Women Must Be A Part Of The Health Sector In Africa

Neglected Tropical Diseases (NTDs) disproportionately affect women and girls. Female genital schistosomiasis (FGS) alone causes severe pain, bleeding, and lesions in more than 16 million women and girls in Sub-Saharan Africa.

women who kill

Beyond causing widespread physical suffering, NTDs have a severe long-term socioeconomic impact on millions of women and girls. Women who have been scarred or disfigured from diseases such as FGS and lymphatic filariasis are often stigmatised to the point that they are unable to marry or are abandoned by their spouses.

And even though disfigurement and social stigma are not lethal conditions, they can cause or exacerbate psychological disorders and limit the opportunities women and girls have.

Since 2000, preventive treatments against NTDs have been donated. And many people now recognise that controlling, and eventually eliminating, NTDs will be essential for achieving the Sustainable Development Goals, which apply to such diverse areas as nutrition, education, health, water, sanitation and hygiene, and economic growth.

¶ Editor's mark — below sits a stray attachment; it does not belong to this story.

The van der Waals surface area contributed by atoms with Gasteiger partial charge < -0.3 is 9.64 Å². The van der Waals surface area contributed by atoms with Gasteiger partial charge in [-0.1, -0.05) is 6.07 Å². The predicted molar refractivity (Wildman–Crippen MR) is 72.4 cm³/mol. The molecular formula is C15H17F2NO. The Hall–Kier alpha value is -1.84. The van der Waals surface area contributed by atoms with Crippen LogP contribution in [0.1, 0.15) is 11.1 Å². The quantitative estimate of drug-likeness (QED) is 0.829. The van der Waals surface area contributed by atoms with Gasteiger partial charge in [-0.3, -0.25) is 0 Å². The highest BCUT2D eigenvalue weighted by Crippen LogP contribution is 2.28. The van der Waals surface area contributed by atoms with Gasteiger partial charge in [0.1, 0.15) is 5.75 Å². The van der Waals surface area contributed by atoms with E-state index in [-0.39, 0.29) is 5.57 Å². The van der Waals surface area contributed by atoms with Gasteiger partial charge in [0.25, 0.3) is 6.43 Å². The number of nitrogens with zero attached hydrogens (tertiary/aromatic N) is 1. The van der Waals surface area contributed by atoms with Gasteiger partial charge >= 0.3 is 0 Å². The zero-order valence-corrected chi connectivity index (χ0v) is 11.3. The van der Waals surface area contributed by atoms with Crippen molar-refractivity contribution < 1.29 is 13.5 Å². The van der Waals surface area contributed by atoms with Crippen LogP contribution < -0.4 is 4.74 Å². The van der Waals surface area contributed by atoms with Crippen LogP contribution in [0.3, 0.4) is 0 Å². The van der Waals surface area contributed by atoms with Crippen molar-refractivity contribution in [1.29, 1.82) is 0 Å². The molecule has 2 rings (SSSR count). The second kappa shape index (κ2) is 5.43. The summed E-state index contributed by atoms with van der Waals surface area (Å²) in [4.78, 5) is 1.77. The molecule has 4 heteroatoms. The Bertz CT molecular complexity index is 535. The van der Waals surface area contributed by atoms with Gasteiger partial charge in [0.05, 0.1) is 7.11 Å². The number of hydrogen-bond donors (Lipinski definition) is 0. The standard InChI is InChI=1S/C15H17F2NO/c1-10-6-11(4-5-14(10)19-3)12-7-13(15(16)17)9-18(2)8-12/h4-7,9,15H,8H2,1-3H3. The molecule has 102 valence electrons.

Because the SDGs are based on the principle of “leaving no one behind,” they cannot be considered a success until they have been met everywhere, and for all people, including women and girls.

SDG Five, in particular, calls for the world to “achieve gender equality and empower all women and girls” by 2030. Gender equity applies to both sexes, but special attention is needed to improve conditions for women and girls.

In Africa, women are often disenfranchised, even though they account for more than half of the continent’s population. To ensure that they are not forgotten, we need to improve our understanding of how gendered power relationships operate, and address those social dynamics head on.

Because women and girls in their childbearing years suffer disproportionately from the health and social effects of NTDs, it is essential that they are included in any large-scale health-policy interventions that are proposed. And, beyond making women the focus of NTD programs, we should acknowledge that they will play a central role in advancing the sustainable development agenda.

We need to empower women and girls to promote and lead social-mobilization efforts in Africa. Women are front-line partners for public-health advocates who are working to make essential medicines available across the continent. Moreover, women can help to control NTD vectors at the source, by ensuring that all members of their community are complying with anti-NTD drug distribution and treatment programs.

Source: allafrica.com

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